I have a suggestion for Copyright Week: Let’s ask the AAA to release their books and monographs into the public domain. After all, one of the easiest, most important, and least risky things the American Anthropological Association has ever done is to put into the public domain all of its journal articles published prior to 1964. By doing so, the AAA took our heritage as anthropologists and made it available to the world — exactly as it should be. The decision making behind this move was a little complicated (I can tell you about it later), but the decision making behind our next one doesn’t have to be. Let’s do the same for all the books and monographs the AAA hold copyright for — regardless of when they were published.
Anthropologists like to say that we cover the whole world, the entirety of human experience in all places and times. But that doesn’t always translate into global conversations about anthropology and its findings. Questions of access to published research often get in the way, as do language barriers. As we close 2013, we take an inside look at who is reading Savage Minds—this U.S.-based, English-language group anthropology blog.
Our #1 audience is in the U.S.A. While this is no surprise, the global list of readers does include some surprises, and offers a particularly situated view into who is reading anthropology around the world—from Argentina (#35 on our list) to Zambia (#113). Continue reading
*North American Dialogue; with apologies in advance for acronym abundance
Savage Minds welcomes guest blogger Lindsay A. Bell
I recently became the Associate Editor of North American Dialogue (NAD). Part of the AAA Wiley-Blackwell basket of goodies, NAD is the peer reviewed journal of the Society for the Anthropology of North America (SANA). I was brought on to help with the journal’s “brand issues”; namely its recent conversion to a peer reviewed publication and its history as being, um, well CUNY-centric. I am pretty excited about working with SANA on NAD. As a relatively recent section of the AAA, SANA has done much in the way of establishing anthropologies of North America as politically and theoretically important. As the incoming Associate Editor, I am hoping to pick your savage minds about publishing, social media and related issues. In particular, for those of you whose work is North American (and we mean that as broadly as possible), what would you like to see from this publication? From the digital gurus in the crowd, I want to hear about how or if social media should be used to draw a broader public to scholarly work?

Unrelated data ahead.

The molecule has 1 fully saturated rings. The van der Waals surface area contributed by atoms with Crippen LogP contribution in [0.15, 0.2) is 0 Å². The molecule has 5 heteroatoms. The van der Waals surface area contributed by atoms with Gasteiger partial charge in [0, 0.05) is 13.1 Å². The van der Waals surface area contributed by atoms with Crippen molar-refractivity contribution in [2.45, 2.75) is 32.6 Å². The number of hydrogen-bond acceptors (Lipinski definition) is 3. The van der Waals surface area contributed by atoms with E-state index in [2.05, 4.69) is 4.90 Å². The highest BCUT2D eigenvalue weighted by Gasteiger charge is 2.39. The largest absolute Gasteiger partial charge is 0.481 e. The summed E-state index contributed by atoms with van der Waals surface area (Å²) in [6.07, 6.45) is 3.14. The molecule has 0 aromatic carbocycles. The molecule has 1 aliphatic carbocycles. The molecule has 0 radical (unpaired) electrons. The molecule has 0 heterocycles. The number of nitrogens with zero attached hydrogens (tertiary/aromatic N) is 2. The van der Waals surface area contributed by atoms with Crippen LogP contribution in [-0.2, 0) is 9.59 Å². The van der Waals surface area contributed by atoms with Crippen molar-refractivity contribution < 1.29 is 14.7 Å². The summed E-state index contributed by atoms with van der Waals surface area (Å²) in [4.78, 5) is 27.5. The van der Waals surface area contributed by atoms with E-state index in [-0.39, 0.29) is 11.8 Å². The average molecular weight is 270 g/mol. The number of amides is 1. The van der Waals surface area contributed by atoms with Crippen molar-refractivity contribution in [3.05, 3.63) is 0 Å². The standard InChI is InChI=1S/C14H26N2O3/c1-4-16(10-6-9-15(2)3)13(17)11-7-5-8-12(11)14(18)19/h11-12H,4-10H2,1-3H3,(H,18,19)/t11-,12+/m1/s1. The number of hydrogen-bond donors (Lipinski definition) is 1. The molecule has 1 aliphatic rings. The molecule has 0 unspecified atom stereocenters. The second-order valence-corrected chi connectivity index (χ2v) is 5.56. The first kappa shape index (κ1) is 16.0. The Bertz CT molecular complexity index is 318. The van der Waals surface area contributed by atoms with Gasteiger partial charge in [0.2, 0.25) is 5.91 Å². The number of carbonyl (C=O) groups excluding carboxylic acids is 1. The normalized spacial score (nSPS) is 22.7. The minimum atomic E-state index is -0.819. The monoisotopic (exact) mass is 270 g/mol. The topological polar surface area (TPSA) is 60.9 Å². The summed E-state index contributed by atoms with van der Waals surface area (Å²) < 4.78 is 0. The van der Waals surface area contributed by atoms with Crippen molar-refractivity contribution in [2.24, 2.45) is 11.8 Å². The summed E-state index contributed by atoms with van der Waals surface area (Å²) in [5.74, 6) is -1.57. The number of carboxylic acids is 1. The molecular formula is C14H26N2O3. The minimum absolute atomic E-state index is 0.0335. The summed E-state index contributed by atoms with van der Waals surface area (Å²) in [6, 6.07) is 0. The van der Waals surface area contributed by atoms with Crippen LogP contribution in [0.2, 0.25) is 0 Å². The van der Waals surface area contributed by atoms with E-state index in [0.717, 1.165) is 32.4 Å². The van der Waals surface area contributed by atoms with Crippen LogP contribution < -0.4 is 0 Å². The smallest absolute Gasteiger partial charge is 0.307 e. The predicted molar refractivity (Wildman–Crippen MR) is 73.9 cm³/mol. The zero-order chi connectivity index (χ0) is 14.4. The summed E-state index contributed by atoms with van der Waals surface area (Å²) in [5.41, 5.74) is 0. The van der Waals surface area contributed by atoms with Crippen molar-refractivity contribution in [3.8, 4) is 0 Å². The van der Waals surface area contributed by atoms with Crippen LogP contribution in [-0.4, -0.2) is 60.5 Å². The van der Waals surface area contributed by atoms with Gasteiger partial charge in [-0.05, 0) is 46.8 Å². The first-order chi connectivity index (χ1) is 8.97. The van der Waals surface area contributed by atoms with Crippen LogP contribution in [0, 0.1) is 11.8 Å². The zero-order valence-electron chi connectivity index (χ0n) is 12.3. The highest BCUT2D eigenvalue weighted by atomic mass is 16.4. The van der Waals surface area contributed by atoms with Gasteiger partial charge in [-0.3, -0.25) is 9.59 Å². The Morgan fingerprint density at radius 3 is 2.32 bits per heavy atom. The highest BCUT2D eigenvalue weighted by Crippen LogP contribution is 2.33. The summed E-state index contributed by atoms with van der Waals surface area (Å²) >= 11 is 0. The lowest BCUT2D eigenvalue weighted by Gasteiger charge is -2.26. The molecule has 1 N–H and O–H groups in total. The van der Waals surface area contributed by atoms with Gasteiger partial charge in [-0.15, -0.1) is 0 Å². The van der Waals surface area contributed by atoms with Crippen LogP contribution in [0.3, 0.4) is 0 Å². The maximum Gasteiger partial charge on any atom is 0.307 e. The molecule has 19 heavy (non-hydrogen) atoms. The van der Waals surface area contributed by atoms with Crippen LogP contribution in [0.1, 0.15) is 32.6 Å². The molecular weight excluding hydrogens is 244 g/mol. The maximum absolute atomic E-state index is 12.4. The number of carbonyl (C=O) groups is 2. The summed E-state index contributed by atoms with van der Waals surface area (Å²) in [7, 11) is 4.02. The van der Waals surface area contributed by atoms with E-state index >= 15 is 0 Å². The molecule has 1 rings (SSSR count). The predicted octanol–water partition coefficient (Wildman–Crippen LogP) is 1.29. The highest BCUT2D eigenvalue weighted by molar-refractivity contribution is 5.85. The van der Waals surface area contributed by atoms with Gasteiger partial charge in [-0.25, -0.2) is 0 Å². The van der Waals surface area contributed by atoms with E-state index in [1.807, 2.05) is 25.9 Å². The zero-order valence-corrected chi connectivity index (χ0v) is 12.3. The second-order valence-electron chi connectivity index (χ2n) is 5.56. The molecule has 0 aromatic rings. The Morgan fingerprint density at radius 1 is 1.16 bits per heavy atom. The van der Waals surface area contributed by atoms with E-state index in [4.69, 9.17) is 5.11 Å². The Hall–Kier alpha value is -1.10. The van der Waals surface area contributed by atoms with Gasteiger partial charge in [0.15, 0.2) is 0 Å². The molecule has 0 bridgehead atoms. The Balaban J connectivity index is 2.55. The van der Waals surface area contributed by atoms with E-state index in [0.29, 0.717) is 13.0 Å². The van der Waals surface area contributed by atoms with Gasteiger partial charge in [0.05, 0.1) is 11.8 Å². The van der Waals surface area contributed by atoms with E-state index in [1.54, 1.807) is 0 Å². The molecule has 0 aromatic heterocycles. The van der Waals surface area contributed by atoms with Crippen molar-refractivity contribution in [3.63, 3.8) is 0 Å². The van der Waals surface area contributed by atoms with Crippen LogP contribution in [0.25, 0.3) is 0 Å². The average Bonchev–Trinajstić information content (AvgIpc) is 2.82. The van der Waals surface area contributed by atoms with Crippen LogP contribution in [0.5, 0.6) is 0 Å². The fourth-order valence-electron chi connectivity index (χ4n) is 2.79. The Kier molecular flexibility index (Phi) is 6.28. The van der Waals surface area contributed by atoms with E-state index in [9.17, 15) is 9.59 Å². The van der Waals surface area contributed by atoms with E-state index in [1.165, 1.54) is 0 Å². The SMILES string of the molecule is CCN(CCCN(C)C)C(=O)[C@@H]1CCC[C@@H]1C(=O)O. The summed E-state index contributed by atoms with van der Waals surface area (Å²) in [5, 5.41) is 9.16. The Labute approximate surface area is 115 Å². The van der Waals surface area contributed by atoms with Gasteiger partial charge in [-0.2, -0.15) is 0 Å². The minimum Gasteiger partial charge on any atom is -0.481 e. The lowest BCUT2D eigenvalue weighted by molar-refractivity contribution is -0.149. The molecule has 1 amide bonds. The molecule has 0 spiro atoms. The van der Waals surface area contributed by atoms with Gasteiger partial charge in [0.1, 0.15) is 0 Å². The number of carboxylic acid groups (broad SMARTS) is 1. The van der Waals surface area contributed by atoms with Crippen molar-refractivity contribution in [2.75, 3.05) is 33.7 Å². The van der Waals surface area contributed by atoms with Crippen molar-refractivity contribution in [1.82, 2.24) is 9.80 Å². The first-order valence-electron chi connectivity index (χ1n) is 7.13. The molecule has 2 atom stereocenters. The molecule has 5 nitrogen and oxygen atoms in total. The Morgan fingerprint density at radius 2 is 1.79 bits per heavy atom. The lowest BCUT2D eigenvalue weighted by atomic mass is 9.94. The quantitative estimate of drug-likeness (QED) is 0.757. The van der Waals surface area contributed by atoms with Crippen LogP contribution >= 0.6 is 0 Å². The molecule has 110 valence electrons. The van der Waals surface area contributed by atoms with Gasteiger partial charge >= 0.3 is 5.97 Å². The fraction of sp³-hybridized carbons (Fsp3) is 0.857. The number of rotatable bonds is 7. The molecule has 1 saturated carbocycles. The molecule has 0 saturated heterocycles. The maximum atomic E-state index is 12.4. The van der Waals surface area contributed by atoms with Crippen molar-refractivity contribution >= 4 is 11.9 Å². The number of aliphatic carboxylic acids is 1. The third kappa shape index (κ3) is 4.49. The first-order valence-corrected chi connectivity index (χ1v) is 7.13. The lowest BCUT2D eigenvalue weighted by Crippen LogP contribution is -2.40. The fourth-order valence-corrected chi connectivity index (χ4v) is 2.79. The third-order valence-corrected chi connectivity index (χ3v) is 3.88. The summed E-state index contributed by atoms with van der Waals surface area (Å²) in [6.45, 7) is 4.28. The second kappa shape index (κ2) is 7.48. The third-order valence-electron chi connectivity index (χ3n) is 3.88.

“The long, dark night of the end of history has to be grasped an enormous opportunity. The very oppressive pervasiveness of capitalist realism means that even glimmers of alternative political and economic possibilities can have a disproportionately great effect. The tiniest event can tear a hole in the grey curtain of reaction which has marked the horizons of possibility under capitalist realism. From a situation in which nothing can happen, suddenly anything is possible again.”
—Mark Fisher, Capitalist Realism
Sarah Kendzior’s interview from the summer over at PolicyMic started making rounds again on my facebook feed recently. If anything, it seems to resonate more now.